The nature of this document is such that it does not introduce any The nature of this document is such that it does not introduce any
new security considerations. new security considerations.
7 IANA Considerations 7 IANA Considerations
There are no IANA considerations associated with this specification. There are no IANA considerations associated with this specification.
8 Authors Addresses 8 Acknowledgements
The authors would like to thank Rohan Mahy for his comments.
9 Authors Addresses
Jonathan Rosenberg Jonathan Rosenberg
dynamicsoft dynamicsoft
72 Eagle Rock Avenue 72 Eagle Rock Avenue
East Hanover, NJ 07936 East Hanover, NJ 07936
email: jdrosen@dynamicsoft.com email: jdrosen@dynamicsoft.com
Henning Schulzrinne Henning Schulzrinne
Columbia University Columbia University
M/S 0401 M/S 0401
1214 Amsterdam Ave. 1214 Amsterdam Ave.
New York, NY 10027-7003 New York, NY 10027-7003
email: schulzrinne@cs.columbia.edu email: schulzrinne@cs.columbia.edu
9 Normative References 10 Normative References
[1] S. Bradner, "Key words for use in RFCs to indicate requirement [1] S. Bradner, "Key words for use in RFCs to indicate requirement
levels," RFC 2119, Internet Engineering Task Force, Mar. 1997. levels," RFC 2119, Internet Engineering Task Force, Mar. 1997.
[2] J. Rosenberg, H. Schulzrinne, et al. , "SIP: Session initiation [2] J. Rosenberg, H. Schulzrinne, G. Camarillo, A. Johnston, J.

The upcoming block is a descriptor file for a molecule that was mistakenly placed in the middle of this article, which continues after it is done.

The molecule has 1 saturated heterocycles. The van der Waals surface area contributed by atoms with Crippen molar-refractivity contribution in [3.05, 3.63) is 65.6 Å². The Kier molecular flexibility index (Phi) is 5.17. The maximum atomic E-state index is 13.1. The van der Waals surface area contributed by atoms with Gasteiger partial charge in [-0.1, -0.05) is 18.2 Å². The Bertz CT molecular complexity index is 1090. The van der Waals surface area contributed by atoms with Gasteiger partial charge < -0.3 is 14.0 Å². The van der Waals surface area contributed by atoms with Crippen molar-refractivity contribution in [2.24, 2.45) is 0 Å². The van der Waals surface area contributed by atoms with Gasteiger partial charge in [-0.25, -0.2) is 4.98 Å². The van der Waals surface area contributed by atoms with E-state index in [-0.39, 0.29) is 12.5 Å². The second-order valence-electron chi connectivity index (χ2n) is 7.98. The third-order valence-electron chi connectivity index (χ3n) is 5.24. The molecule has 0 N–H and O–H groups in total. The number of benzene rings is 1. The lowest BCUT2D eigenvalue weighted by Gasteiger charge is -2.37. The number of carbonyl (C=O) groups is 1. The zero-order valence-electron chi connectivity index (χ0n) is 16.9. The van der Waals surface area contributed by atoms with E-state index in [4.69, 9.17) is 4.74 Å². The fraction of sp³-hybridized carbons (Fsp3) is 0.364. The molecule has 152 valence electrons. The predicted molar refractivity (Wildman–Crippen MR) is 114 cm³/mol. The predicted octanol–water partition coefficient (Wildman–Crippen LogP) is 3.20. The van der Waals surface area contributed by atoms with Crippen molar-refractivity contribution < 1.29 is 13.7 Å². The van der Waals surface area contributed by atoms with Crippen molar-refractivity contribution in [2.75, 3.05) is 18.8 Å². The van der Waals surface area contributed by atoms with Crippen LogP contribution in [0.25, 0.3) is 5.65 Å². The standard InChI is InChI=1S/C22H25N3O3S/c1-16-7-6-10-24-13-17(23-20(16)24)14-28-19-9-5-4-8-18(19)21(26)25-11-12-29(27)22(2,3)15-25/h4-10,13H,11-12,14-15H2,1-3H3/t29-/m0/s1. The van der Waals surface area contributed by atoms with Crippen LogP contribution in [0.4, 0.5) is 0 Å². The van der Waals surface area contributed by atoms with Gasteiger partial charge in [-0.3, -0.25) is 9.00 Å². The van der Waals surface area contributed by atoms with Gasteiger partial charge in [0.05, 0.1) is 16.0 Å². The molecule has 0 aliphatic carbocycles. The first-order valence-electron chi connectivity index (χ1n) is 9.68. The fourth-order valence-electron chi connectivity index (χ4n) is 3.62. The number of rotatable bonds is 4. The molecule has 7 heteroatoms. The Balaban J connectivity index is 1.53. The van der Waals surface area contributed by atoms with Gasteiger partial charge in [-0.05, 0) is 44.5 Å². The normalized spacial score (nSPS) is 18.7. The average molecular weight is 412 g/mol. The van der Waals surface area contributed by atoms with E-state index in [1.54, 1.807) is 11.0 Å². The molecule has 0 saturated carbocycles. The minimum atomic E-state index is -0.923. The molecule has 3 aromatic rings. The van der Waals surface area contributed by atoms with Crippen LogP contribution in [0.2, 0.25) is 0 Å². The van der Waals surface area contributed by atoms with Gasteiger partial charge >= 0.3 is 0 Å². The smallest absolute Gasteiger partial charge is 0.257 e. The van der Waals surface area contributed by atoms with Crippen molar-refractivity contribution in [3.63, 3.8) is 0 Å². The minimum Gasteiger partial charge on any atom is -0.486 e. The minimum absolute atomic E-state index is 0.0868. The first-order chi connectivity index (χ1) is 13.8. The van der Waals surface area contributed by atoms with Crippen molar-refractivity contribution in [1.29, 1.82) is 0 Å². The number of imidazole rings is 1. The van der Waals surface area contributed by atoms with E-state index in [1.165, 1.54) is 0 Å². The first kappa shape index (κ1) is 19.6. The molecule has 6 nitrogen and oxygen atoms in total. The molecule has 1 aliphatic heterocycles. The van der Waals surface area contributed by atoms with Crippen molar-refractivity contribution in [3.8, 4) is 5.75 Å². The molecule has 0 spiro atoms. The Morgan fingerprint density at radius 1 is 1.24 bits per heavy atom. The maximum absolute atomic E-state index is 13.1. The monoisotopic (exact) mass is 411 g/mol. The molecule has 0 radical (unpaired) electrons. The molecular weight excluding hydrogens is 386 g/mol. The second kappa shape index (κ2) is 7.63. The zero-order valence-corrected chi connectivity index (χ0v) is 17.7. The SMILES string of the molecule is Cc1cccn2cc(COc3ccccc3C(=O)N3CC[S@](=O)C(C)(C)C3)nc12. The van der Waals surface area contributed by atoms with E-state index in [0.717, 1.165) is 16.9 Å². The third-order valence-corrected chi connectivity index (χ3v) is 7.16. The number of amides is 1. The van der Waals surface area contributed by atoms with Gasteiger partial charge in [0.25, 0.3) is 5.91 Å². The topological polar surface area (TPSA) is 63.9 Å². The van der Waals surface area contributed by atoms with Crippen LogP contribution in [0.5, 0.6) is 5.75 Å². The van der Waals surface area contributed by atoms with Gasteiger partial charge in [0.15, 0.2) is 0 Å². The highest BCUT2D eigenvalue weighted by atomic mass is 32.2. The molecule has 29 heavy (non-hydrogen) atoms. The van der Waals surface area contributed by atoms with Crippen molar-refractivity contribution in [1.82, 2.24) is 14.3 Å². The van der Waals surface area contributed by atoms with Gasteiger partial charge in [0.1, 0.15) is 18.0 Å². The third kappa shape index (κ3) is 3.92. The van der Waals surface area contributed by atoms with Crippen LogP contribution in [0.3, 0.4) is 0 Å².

protocol," Internet Draft, Internet Engineering Task Force, Feb. Peterson, R. Sparks, M. Handley, and E. Schooler, "SIP: session
2002. Work in progress. initiation protocol," RFC 3261, Internet Engineering Task Force, June
2002.
[3] D. Crocker, Ed., and P. Overell, "Augmented BNF for syntax [3] "Augmented BNF for syntax specifications: ABNF," RFC 2234,
specifications: ABNF," RFC 2234, Internet Engineering Task Force, Internet Engineering Task Force, Nov. 1997.
Nov. 1997.
[4] H. Alvestrand, "IETF policy on character sets and languages," RFC [4] H. Alvestrand, "IETF policy on character sets and languages," RFC
2277, Internet Engineering Task Force, Jan. 1998. 2277, Internet Engineering Task Force, Jan. 1998.
[5] R. Hinden, B. Carpenter, and L. Masinter, "Format for literal [5] R. Hinden, B. Carpenter, and L. Masinter, "Format for literal
IPv6 addresses in URL's," RFC 2732, Internet Engineering Task Force, IPv6 addresses in URL's," RFC 2732, Internet Engineering Task Force,